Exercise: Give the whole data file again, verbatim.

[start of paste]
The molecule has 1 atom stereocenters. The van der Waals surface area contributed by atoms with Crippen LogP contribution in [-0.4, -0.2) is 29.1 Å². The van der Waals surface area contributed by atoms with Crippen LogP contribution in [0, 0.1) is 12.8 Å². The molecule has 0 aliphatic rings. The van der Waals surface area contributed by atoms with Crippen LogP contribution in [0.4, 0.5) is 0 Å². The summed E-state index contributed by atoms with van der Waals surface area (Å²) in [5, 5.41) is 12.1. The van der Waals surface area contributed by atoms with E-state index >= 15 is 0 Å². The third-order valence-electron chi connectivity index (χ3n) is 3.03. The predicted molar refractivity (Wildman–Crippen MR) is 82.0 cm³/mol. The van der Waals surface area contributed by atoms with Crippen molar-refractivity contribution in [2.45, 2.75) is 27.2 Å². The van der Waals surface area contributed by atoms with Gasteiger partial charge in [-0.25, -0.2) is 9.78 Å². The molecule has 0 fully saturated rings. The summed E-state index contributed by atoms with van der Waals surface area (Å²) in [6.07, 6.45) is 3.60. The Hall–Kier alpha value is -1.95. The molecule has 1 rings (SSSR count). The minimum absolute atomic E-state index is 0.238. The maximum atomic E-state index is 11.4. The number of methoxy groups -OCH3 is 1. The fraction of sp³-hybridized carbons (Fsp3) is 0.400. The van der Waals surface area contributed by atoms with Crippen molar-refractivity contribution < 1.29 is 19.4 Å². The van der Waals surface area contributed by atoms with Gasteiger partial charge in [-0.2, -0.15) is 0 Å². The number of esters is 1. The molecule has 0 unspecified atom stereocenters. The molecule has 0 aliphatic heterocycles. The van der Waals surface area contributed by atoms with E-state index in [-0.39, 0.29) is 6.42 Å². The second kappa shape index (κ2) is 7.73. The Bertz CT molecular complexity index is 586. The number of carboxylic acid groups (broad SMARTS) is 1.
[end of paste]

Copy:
The molecule has 1 atom stereocenters. The van der Waals surface area contributed by atoms with Crippen LogP contribution in [-0.4, -0.2) is 29.1 Å². The van der Waals surface area contributed by atoms with Crippen LogP contribution in [0, 0.1) is 12.8 Å². The molecule has 0 aliphatic rings. The van der Waals surface area contributed by atoms with Crippen LogP contribution in [0.4, 0.5) is 0 Å². The summed E-state index contributed by atoms with van der Waals surface area (Å²) in [5, 5.41) is 12.1. The van der Waals surface area contributed by atoms with E-state index >= 15 is 0 Å². The third-order valence-electron chi connectivity index (χ3n) is 3.03. The predicted molar refractivity (Wildman–Crippen MR) is 82.0 cm³/mol. The van der Waals surface area contributed by atoms with Crippen molar-refractivity contribution in [2.45, 2.75) is 27.2 Å². The van der Waals surface area contributed by atoms with Gasteiger partial charge in [-0.25, -0.2) is 9.78 Å². The molecule has 0 fully saturated rings. The summed E-state index contributed by atoms with van der Waals surface area (Å²) in [6.07, 6.45) is 3.60. The Hall–Kier alpha value is -1.95. The molecule has 1 rings (SSSR count). The minimum absolute atomic E-state index is 0.238. The maximum atomic E-state index is 11.4. The number of methoxy groups -OCH3 is 1. The fraction of sp³-hybridized carbons (Fsp3) is 0.400. The van der Waals surface area contributed by atoms with Crippen molar-refractivity contribution < 1.29 is 19.4 Å². The van der Waals surface area contributed by atoms with Gasteiger partial charge in [-0.2, -0.15) is 0 Å². The number of esters is 1. The molecule has 0 unspecified atom stereocenters. The molecule has 0 aliphatic heterocycles. The van der Waals surface area contributed by atoms with E-state index in [-0.39, 0.29) is 6.42 Å². The second kappa shape index (κ2) is 7.73. The Bertz CT molecular complexity index is 586. The number of carboxylic acid groups (broad SMARTS) is 1.